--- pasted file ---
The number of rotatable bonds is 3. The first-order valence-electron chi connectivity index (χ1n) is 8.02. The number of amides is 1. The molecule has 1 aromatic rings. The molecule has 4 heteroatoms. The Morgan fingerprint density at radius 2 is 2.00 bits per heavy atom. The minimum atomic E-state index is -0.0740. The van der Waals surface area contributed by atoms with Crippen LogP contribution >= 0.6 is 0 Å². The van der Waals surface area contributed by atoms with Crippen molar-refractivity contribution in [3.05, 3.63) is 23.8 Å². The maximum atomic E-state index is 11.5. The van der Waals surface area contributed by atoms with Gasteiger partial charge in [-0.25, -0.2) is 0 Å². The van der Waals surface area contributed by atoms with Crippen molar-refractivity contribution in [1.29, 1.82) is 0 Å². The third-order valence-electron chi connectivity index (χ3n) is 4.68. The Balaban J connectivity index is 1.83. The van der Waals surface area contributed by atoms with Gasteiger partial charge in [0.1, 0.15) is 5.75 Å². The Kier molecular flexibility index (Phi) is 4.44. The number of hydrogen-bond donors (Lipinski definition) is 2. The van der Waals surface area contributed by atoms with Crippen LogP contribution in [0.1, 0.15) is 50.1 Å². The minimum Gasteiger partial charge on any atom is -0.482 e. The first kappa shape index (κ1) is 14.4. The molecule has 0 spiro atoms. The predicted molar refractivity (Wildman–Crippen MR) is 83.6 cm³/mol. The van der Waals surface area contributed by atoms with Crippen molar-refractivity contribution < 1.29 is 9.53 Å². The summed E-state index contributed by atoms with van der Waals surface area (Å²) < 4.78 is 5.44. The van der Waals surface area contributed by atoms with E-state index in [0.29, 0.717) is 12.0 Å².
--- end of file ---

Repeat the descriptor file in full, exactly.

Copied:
The number of rotatable bonds is 3. The first-order valence-electron chi connectivity index (χ1n) is 8.02. The number of amides is 1. The molecule has 1 aromatic rings. The molecule has 4 heteroatoms. The Morgan fingerprint density at radius 2 is 2.00 bits per heavy atom. The minimum atomic E-state index is -0.0740. The van der Waals surface area contributed by atoms with Crippen LogP contribution >= 0.6 is 0 Å². The van der Waals surface area contributed by atoms with Crippen molar-refractivity contribution in [3.05, 3.63) is 23.8 Å². The maximum atomic E-state index is 11.5. The van der Waals surface area contributed by atoms with Gasteiger partial charge in [-0.25, -0.2) is 0 Å². The van der Waals surface area contributed by atoms with Crippen molar-refractivity contribution in [1.29, 1.82) is 0 Å². The third-order valence-electron chi connectivity index (χ3n) is 4.68. The Balaban J connectivity index is 1.83. The van der Waals surface area contributed by atoms with Gasteiger partial charge in [0.1, 0.15) is 5.75 Å². The Kier molecular flexibility index (Phi) is 4.44. The number of hydrogen-bond donors (Lipinski definition) is 2. The van der Waals surface area contributed by atoms with Crippen LogP contribution in [0.1, 0.15) is 50.1 Å². The minimum Gasteiger partial charge on any atom is -0.482 e. The first kappa shape index (κ1) is 14.4. The molecule has 0 spiro atoms. The predicted molar refractivity (Wildman–Crippen MR) is 83.6 cm³/mol. The van der Waals surface area contributed by atoms with Crippen molar-refractivity contribution < 1.29 is 9.53 Å². The summed E-state index contributed by atoms with van der Waals surface area (Å²) < 4.78 is 5.44. The van der Waals surface area contributed by atoms with E-state index in [0.29, 0.717) is 12.0 Å².